New N.C. Emergency Training Center established at the Stanly County Airport



North Carolina Insurance Commissioner Mike Causey and N.C. Air National Guard Col. Michael “Troy” Gerock on Thursday announced a partnership between the Guard and the Office of State Fire Marshal to establish a state emergency training center at the Stanly County Airport, which will be the second such facility in the nation.

“This new emergency training center offers many opportunities for our state,” said Commissioner Causey. “It will spark economic growth to the region as well as provide specialized training for our emergency responders to keep our residents better protected,” he said.

The Stanly County Airport NCANG facility was chosen as the site for the new emergency training center for several reasons: It has a burn building, confined space, trench rescue and structural collapse training facility needed for this type of specialized training. It is also centrally located and sits near various types of terrain needed for training — lakes, the Rocky River, Morrow Mountain State Park and the Uwharrie National Forest. A FEMA warehouse is nearby and the site is close to the state’s largest city, Charlotte.

The Stanly County Airport NCANG facility also allows the OSFM to create the emergency training center with no upfront costs.

The memorandum of understanding states the N.C. Air National Guard will provide maintenance and custodial services for the facility and pay for the utilities. The Office of State Fire Marshal will have a facility manager, schedule OSFM fire training, supervise fire training exercises, provide courses at the site at no cost to Air National Guard Fire Department, and be responsible for cleanup after each use.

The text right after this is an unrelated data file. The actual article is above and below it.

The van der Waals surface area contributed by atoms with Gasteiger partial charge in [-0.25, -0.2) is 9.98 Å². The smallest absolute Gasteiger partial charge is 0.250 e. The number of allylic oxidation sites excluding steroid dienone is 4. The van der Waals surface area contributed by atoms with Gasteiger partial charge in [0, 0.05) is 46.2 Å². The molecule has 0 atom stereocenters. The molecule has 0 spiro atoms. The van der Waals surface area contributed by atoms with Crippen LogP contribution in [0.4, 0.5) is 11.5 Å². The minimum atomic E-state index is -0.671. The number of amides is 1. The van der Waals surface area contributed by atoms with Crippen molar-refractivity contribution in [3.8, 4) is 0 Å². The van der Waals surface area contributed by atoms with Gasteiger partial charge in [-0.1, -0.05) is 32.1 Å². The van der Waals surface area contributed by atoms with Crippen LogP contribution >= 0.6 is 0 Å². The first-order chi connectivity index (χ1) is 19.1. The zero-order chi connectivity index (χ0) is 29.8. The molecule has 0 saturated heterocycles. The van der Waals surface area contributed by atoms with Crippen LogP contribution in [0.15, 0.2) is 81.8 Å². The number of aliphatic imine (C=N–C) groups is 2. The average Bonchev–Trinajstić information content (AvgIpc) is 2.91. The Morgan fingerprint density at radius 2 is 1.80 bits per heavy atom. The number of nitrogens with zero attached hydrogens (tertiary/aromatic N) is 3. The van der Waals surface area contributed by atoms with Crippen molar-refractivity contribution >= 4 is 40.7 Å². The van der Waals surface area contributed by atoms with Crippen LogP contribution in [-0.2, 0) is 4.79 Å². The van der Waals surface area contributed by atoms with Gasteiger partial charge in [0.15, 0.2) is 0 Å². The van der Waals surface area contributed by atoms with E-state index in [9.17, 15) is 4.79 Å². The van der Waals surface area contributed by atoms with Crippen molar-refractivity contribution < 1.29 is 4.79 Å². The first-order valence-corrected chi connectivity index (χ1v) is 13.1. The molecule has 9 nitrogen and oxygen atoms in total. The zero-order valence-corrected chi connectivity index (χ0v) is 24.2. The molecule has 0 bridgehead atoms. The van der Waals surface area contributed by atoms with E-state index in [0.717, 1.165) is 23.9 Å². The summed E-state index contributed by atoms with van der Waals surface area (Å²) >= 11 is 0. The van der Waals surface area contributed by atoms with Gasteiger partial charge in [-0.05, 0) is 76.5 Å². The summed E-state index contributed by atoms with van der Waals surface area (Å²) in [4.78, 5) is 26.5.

The facility will also benefit the Tarheel Challenge Academy in New London by providing vocational and technical training for academy students. The Tarheel Challenge program is a N.C. National Guard 22-week quasi-military residential program for 16-to-18-year-olds who have either dropped out or are at-risk of dropping out of high school. Following graduation, the academy provides a 12-month period of placement and monitoring to help the youth adjust to career paths.

Commissioner Causey has pushed for programs to get more youth interested in fire and emergency services, citing difficulties many volunteer fire departments have recruiting and retaining members. This program and the new N.C. Emergency Training Center is designed to encourage more youth to enter fire and emergency services.


  • The emergency training center at the Stanly County airport will provide firefighters and rescue members with advanced training. The state’s community colleges will still provide the vital role of offering basic firefighting and emergency courses.
  • There is a high demand for Fire Investigation Technical and Fire Officer III programs in North Carolina. The emergency training center will help meet that demand.
  • Rural fire and rescue departments will find it is more economical to send members to the emergency training center than to hotels. The training center can house and feed personnel for $30 a day.
  • North Carolina has approximately 52,000 firefighters. Approximately 14,000 of them are career firefighters. The rest are volunteers.

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Angela Brown
Angela Brown is the author of our Business & Economy section.